Every night, when we count the Omer, it’s another reminder not to just go with flow. We repeat to ourselves over and over again, that only with watchfulness and care can we fulfill our national contract, and stand out from the crowd of humanity.


Must We Wait?

by Rabbi Dovid Nussbaum

In Parshas Emor the Torah details different types of impurity which prohibit a Kohen from taking his portion from the various sacrifices. Sometimes he even needs to bring an offering as the concluding segment of his purification process. This indicates that even though he has immersed himself in the mikvah and has already begun the process, he is still somewhat impure and needs to bring his offering to become totally pure. Despite this, he is allowed, while still somewhat impure, to eat terumah, the tithe from the harvest which is given to the Kohen. The reason for this is because it is his ‘bread,’ or main staple of food. Although he is permitted to eat terumah, he cannot eat from the sacrifices until he has become completely pure.

Why does the Torah allow a partially impure Kohen to eat terumah, which is somewhat sacred, albeit not at the same level of sanctity as the offerings. Why permit this desecration of terumah when the Kohen could just wait until the next day after having brought his sacrifice?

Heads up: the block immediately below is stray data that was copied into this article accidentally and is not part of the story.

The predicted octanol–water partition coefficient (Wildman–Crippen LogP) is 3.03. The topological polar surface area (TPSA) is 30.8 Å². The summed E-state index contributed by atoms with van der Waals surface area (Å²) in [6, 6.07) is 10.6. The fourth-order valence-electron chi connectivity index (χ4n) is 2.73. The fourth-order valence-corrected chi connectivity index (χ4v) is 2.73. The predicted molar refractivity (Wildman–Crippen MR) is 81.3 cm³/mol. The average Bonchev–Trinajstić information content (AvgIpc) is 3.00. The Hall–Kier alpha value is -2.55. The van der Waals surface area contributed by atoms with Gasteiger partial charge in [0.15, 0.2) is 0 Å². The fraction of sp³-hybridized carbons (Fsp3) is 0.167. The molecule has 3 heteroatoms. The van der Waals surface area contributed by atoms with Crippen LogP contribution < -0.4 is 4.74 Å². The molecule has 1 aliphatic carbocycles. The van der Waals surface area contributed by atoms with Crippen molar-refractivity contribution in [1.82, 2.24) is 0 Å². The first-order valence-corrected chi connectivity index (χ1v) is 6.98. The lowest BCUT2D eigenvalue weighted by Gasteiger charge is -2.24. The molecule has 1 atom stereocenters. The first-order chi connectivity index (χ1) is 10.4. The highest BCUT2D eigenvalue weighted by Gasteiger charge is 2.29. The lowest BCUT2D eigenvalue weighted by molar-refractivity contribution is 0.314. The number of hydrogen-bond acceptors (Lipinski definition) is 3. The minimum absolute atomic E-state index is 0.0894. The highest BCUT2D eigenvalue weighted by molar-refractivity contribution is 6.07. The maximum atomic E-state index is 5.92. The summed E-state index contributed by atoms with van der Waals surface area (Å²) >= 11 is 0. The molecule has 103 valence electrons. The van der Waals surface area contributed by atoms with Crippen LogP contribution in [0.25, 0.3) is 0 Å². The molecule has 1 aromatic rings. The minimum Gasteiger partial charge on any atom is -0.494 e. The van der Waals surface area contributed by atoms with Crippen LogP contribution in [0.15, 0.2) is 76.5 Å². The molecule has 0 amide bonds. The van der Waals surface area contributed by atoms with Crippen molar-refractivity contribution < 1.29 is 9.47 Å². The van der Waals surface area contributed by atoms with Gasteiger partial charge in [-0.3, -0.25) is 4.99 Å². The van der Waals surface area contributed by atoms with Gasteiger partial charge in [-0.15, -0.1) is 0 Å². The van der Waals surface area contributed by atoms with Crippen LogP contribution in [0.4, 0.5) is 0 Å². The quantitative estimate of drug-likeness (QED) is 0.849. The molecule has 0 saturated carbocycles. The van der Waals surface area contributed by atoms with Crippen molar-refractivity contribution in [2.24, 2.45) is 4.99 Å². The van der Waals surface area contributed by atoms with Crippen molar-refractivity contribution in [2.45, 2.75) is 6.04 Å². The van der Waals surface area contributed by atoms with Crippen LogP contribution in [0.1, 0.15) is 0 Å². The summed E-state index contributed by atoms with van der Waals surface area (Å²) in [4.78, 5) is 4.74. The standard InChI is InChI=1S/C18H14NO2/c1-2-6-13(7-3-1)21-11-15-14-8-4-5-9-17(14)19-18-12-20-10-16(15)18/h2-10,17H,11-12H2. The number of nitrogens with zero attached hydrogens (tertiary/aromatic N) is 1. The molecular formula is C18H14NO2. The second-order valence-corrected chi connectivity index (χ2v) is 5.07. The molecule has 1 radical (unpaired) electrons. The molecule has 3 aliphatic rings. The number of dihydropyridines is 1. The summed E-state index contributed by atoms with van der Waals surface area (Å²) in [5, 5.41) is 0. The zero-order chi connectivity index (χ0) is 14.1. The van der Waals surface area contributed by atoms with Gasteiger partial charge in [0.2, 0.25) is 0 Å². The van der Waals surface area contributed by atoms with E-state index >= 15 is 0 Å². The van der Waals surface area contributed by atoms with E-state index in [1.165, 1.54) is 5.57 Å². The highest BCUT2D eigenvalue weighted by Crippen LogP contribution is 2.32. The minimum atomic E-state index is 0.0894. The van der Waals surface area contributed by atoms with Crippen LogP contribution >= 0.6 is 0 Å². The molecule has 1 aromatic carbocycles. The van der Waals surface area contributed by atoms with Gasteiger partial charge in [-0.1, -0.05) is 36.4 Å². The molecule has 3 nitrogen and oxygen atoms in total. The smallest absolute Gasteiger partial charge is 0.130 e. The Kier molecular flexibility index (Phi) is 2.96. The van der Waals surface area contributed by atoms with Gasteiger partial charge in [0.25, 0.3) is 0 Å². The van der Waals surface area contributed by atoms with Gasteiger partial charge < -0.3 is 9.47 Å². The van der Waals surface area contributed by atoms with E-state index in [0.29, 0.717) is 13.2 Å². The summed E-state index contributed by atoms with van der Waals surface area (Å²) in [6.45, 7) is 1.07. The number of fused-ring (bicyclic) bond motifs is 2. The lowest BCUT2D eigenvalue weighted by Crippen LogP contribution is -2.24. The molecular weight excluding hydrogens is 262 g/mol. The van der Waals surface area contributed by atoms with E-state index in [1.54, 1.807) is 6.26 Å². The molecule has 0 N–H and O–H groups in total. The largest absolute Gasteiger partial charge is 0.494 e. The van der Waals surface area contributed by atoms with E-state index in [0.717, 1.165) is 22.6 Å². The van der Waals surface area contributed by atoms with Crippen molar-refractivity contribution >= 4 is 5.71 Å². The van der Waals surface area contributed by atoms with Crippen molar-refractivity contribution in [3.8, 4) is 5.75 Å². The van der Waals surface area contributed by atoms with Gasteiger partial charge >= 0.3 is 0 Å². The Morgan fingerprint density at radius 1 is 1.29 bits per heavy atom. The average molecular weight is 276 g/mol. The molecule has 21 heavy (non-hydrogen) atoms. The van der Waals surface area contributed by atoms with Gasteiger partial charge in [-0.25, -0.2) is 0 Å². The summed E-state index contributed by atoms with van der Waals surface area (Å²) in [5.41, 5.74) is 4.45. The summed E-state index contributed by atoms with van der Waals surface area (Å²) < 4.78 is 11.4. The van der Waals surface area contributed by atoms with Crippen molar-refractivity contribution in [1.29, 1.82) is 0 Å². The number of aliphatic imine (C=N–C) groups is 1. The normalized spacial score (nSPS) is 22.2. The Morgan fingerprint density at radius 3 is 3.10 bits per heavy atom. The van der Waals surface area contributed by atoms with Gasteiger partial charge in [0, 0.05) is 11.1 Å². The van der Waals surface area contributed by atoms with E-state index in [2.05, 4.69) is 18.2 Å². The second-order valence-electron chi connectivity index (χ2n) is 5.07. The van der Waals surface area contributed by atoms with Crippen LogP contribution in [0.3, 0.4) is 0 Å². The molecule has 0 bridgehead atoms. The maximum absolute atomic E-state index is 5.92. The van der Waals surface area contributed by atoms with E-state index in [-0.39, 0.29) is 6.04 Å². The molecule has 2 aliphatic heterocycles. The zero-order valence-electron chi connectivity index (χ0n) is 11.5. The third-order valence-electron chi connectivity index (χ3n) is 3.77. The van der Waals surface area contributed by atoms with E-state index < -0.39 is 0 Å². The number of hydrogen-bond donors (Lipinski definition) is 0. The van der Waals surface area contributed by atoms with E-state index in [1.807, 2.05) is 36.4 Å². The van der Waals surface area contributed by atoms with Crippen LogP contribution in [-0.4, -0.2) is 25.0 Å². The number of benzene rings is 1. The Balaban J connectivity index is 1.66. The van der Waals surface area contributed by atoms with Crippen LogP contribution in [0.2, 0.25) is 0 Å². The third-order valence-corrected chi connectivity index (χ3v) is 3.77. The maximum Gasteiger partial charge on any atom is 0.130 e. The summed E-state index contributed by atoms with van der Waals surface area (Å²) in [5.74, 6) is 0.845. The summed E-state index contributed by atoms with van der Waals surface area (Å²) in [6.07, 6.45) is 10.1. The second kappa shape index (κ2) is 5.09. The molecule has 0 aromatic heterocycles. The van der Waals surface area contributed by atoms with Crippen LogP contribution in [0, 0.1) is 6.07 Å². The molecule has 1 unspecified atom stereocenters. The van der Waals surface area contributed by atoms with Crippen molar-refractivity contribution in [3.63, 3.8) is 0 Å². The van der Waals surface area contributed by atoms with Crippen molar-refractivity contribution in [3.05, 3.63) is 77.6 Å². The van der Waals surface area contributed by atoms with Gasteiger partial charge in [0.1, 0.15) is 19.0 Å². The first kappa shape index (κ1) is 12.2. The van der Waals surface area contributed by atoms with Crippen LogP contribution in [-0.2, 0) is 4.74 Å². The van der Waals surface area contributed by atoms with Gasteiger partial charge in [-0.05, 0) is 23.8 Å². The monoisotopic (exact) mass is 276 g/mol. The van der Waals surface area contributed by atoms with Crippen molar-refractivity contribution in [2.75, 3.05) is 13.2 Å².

We may suggest the following. Life is a balance between pursuing that which is beneficial to a person and avoiding corruption which contaminates one’s very essence. Here is a prime example of this. This Kohen has become defiled in some fashion. The very act of contacting that which is impure is in and of itself a contamination of the soul. Obviously, it is urgent for the Kohen to regain his prior status of purity. Shall we forsake such an individual and bar him from the normal necessities of life? Of course, the answer is a resounding no! Although we strive to attain a life steeped in service of Hashem and to avoid the distractions of life that serve to deter us from our goal, nonetheless we cannot circumvent and ignore the reality of this world and its necessities.